# Transient Protection for 0.5W Laser Diode Switching Driver

esdlasersurge-protection

I'm some way into a project which involves switching 0.5W laser diodes at 100kHz, with a pulse of around 1us in width. I'm having issues with the diodes (which I don't have a datasheet for) failing after about a billion switching cycles.

Although I see a pretty well behaved waveform with my 60MHz scope, I'm thinking that the issue might be transients, possibly too fast to be seen on it.

The circuit I use is as follows (a bit simplified):

simulate this circuit – Schematic created using CircuitLab

To switch the diode on, the FET is switched off, obviously. The 10R resistor keeps about 2V across the laser in the off state – that may be superfluous, haven't tried without it. The voltage across the laser in the on state is about 5.5V.The current source is an LM317 with a 6R2 resistor.

Now I am remiss that there is no transient protection, but I am wondering how to do it. A diode to protect against negative voltage is a no-brainer. But what about a clamping diode against overvoltage? Zeners are not fast enough I think. But what about a something like this?

simulate this circuit

D3 and D4 would be Schottky I suppose. The idea is that the clamping voltage is always present, so the speed of clamping is only dependent on the diode, which should be very fast. It's a little bit wasteful of power and parts, but that is not really an issue here.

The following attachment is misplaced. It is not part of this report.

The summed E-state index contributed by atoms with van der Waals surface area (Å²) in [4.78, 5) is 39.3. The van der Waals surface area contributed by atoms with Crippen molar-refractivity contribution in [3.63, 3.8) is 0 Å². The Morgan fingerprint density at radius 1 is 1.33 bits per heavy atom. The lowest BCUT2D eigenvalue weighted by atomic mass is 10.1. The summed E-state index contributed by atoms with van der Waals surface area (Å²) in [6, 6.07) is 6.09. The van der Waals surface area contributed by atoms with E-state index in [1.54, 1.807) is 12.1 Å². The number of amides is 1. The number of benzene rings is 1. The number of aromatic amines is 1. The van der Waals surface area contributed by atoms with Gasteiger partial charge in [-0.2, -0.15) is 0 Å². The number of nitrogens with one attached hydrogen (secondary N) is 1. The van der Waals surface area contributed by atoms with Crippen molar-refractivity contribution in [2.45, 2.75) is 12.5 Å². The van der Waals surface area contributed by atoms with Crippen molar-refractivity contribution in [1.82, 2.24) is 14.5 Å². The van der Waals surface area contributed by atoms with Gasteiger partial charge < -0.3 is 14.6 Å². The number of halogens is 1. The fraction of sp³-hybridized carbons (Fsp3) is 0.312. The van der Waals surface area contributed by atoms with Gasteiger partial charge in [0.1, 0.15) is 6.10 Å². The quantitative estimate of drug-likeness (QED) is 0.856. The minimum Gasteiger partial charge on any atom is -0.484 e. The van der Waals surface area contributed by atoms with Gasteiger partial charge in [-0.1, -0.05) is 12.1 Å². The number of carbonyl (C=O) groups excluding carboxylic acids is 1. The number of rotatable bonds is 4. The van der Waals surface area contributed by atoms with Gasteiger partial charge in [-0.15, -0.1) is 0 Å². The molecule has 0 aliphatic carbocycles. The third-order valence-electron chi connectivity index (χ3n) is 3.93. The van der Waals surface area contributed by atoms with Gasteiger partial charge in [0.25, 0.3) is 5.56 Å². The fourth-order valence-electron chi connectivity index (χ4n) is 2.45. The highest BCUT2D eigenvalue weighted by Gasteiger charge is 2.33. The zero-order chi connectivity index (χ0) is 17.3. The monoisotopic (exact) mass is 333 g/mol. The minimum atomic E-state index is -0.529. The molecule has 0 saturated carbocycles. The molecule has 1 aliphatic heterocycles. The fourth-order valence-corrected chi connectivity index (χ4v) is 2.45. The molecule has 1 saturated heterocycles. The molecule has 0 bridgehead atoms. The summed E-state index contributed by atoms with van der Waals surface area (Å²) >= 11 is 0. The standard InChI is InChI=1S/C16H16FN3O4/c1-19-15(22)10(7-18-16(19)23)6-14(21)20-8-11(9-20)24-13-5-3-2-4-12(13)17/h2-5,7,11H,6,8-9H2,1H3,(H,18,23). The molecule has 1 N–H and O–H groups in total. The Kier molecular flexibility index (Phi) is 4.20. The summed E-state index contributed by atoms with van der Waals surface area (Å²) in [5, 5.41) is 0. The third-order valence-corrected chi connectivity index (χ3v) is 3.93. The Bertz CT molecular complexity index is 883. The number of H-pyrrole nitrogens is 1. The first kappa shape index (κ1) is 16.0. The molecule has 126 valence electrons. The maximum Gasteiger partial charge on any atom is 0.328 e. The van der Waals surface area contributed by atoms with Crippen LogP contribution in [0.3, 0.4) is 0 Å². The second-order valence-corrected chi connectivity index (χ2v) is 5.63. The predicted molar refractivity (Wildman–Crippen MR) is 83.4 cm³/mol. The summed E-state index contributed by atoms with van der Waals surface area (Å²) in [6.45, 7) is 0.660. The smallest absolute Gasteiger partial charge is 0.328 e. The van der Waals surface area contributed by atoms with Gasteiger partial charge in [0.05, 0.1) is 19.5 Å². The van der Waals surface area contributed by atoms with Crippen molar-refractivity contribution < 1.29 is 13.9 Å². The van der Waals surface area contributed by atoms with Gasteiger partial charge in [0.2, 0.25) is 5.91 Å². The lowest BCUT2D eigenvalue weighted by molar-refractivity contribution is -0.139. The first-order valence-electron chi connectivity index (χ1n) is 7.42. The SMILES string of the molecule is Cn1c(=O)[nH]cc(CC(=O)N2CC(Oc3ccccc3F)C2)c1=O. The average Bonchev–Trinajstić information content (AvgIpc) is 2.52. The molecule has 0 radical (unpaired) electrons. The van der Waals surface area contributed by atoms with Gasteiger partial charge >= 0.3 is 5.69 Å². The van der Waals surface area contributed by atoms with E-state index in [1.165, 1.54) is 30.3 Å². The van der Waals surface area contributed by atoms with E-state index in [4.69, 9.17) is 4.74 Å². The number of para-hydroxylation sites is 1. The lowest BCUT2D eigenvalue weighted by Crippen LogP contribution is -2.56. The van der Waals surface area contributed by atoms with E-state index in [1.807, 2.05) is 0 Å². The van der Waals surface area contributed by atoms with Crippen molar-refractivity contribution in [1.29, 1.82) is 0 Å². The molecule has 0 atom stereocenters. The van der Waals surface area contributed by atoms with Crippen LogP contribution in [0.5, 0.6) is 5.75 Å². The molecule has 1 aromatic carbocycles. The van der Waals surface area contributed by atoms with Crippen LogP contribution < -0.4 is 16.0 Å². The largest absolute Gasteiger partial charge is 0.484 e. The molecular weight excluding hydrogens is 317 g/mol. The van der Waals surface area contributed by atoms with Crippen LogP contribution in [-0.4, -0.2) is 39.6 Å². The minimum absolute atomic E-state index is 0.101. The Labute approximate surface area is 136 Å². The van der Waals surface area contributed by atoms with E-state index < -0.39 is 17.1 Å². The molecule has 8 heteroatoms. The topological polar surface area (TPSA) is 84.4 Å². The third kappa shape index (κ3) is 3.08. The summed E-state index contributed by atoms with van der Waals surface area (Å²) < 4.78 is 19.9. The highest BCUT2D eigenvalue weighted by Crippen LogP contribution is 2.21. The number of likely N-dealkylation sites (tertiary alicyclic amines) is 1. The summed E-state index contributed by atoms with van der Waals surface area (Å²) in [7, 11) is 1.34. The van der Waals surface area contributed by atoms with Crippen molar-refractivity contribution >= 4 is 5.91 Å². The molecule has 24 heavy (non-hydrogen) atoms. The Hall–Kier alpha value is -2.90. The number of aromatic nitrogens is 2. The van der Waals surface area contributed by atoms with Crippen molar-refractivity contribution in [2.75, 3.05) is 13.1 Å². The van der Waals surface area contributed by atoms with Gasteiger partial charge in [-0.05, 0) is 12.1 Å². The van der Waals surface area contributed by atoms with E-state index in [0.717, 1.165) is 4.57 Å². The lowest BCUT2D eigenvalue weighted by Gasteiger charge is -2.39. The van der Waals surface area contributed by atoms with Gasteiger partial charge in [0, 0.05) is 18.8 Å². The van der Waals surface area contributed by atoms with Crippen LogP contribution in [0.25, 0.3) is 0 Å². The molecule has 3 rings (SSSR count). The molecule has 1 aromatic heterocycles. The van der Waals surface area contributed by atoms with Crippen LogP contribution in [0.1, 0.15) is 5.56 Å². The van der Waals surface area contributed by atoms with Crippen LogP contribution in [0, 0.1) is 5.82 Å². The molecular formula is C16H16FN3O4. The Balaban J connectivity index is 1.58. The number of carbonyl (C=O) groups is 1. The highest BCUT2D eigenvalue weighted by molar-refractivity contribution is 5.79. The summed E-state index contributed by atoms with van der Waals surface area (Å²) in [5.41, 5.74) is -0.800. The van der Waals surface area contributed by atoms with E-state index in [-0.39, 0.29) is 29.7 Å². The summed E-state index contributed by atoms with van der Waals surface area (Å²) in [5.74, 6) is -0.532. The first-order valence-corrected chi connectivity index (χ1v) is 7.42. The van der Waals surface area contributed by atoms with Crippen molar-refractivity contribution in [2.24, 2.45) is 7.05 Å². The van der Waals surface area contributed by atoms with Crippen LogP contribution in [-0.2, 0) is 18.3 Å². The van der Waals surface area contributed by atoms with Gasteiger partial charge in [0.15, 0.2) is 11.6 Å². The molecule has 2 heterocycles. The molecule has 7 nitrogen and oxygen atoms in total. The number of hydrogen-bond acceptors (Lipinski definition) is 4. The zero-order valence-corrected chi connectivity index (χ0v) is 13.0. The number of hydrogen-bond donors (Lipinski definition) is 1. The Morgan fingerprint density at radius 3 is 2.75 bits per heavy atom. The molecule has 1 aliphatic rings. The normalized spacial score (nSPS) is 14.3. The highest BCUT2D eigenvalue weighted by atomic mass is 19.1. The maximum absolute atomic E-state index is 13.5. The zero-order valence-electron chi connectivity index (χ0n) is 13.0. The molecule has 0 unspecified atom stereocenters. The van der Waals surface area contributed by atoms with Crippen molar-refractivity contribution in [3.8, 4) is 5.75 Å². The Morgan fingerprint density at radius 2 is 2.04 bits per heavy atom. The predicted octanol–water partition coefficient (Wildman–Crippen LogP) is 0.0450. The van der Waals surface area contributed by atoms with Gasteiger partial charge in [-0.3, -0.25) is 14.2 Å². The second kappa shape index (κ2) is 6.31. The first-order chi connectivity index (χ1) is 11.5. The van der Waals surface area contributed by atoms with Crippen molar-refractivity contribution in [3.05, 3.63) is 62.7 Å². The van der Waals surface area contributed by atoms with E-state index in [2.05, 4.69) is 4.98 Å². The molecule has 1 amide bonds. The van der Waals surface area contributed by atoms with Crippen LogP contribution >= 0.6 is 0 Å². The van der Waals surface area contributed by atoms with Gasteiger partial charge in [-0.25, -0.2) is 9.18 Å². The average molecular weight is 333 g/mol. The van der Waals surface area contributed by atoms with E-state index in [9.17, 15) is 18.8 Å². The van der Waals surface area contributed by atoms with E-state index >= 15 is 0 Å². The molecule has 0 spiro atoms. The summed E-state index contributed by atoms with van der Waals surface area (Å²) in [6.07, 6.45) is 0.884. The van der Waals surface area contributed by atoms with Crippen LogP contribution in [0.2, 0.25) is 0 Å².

The leads from the driver PCB to the diode are a bit long (about 15cm), that might also be improved on a driver PCB redesign.

Thoughts? if anyone has direct experience of these circuits and real-world experience to offer, that would be much appreciated.

Use a GROUND plane.

And make the enclosed area of M1, R1, D1 about 0.5 cm on a side. In other words, you should get the inductance, through which the switched-current flows, down down down to just a few nanoHenries.

Given Vspike = L * dI/dT,

with 100 nanoHenries inductance (4", 100mm, of wire NOT over a plane) and 0.2amps switching in 5 nanoSeconds, the

Vspike = 100nH * 0.2amp / 5nsec = (the 'nano' cancel) == 4 volt spike.

Notice the spike-generator is M1/R1/D1. You can place the gate-driver some distance away, but use twisted-pair or coax-cable to connect to the FET's gate. And explore using source-termination (approximately 100 ohms at input to the TwPair, or 50 ohm input to coax). If you choose to look at the gate signal, use a 1pF or 2pF active-probe, with the probe's GND connected only 1cm away to the GND plane.